Elder S. Gifford Nielsen spoke to BYU students about life lessons from The Cougar Song at Tuesday’s devotional. He described people who embody the teachings of the song.
Elder Neilsen is a General Authority Seventy of the LDS Church. He played basketball and football for BYU during his undergraduate years. His role as quarterback eventually led him to the NFL, where he played for six years. He is currently serving at Church headquarters as an Assistant Executive Director of the Missionary Department and as an Area Assistant in the North America Northeast Area.
Loyal, Strong and True
“Legendary football coach LaVell Edwards embodies the essence of these lyrics,” said Elder Nielsen.
He described Coach Edwards as one who taught players to never give up, one who was humble and one who brought people together.
Coach Edwards and others Elder Nielsen interacted with while he was a football player taught him how to be “loyal, strong and true.” Elder Nielsen told of a tough game he played in. During the game, his knee was hit hard. He kept playing, but it was hit again. He was replaced, and the Cougars lost the game. He immediately had his knee examined.
“The look on the doctor’s face said it all. My college football career was over,” said Elder Nielsen.
Elder Nielsen was shocked and worried. He said Coach Edwards, athletic director Glen Tuckett, trainer Marv Robertson and Dr. Robert Metcalf gave him a priesthood blessing upon his request. They exemplified being “loyal, strong and true.” The operation worked, and he has never had another problem with his knee.
“The priesthood is not to be taken casually or lightly,” said Elder Nielsen.
Rise all loyal Cougars
Elder Nielsen said Patti Edwards, wife of Coach Edwards, was another person who personified the Cougar Fight Song.
“Together Patti and LaVell demonstrated to all of us obedience, integrity and faithfulness,” said Elder Nielsen.
The Edwards went to the temple each Friday morning before home football games and demonstrated their commitment to God by serving a mission.
In 2012, Coach Edwards had open heart surgery. Afterwards, he asked Patti to tell their bishop they can’t make it to tithing settlement, “but tell him we are full tithe payers.”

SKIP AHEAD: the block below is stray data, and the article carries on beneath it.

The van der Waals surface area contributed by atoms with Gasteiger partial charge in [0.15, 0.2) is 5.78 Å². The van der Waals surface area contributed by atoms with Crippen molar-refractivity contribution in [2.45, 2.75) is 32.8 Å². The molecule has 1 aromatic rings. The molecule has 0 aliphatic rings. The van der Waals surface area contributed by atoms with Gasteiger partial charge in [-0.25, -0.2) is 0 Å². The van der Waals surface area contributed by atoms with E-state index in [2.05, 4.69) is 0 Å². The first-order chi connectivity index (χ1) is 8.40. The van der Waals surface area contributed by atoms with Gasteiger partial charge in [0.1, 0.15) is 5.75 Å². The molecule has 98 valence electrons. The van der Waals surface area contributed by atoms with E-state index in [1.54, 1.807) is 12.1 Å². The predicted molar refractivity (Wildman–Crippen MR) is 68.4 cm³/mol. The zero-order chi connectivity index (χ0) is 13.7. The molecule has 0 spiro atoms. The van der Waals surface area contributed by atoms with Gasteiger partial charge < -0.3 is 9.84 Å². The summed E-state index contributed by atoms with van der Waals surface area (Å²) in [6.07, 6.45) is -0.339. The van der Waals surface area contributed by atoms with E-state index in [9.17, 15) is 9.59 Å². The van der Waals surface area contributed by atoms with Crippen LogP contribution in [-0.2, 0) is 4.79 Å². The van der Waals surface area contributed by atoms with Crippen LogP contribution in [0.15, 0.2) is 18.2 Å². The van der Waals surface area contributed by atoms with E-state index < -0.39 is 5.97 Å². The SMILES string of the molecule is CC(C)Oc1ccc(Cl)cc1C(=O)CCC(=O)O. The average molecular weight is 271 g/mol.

Oh! Rise and shout, the Cougars are out along the trail to fame and glory. Rise and shout our cheers will ring out as you unfold your vict’ry story
“It was a blessing to learn so young that the ‘vict’ry story’ was never mine alone,” said Elder Nielsen, “‘The trail to fame and glory’ has nothing to do with our worldly ego and requires keeping our eyes fixed on eternal truths.”
Elder Nielsen taught that our reactions to struggles should be with an eternal perspective and focused on the gospel. Captain Moroni defended gospel principles and was a mentor to many people.
“I guarantee that somebody somewhere watches you and wants to be like you. You have more influence than you may realize,” said Elder Nielsen.
As we join in song, in praise of you, our faith is strong
Elder Nielsen described Floyd Johnson, an equipment manager in the BYU Athletic department for 46 years, as kind, humble, wise and strong in faith.
“He spent time with athletes of every religious background, answering questions and providing comfort,” said Elder Nielsen. “He continually invited others to learn more about the restored gospel, and many accepted his offer!”
Elder Nielsen shared an example of Johnson’s gospel sharing zeal. He had challenged two BYU football players who wanted to be better missionaries to bear their testimony to somebody on the opposing team each week. Many thoughts went into their “pigskin proselytizing” as they tried to devise a plan. In a game against the Air Force Academy, the players went through the first half with no action. At halftime, they reminded one another of their commitment and, later in the game, the pair found their chance.
“As the Air Force quarterback dropped back to pass, looking for a receiver, 260 pounds hit him, driving him to the ground. An additional 240 pounds jumped on top of the pile,” Elder Nielsen said, recounting Johnson’s story. “500 pounds of priesthood power on this little Air Force quarterback and they were staring at him, face mask to face mask. The 260-pound player asked, ‘What do you know about the Mormon Church?’ The 240-pound player added, ‘Do you want to know more?’ This little quarterback looked up into those four big eyes and said, ‘Get off me, I’m a Mormon!’”
The Cougar Song
“I can’t think of anyone who exemplifies the entire BYU fight song more than our new prophet, President Russell M. Nelson,” said Elder Nielsen.
President Nelson never stops learning, and he cares about us staying on the covenant path, Elder Nielsen said. President Nelson teaches us to be walking, living evidence of God in each aspect of our lives.
Elder Nielsen encouraged the audience to be a powerful influence for good, with the reminder that we are sending a message through our words and actions each moment.
“We trust you! We respect you! We love you! Go Cougars!” said Elder Nielsen.
Next Devotional: Julie Crockett
Julie Crockett, associate professor in the College of Engineering and Technology, will deliver the BYU Devotional address on March 6, 2018. Crockett’s remarks will also be broadcast live on BYUtv, BYUtv.org (and archived for on-demand streaming), KBYU-TV 11, Classical 89 FM, BYU Radio and will be archived on speeches.byu.edu.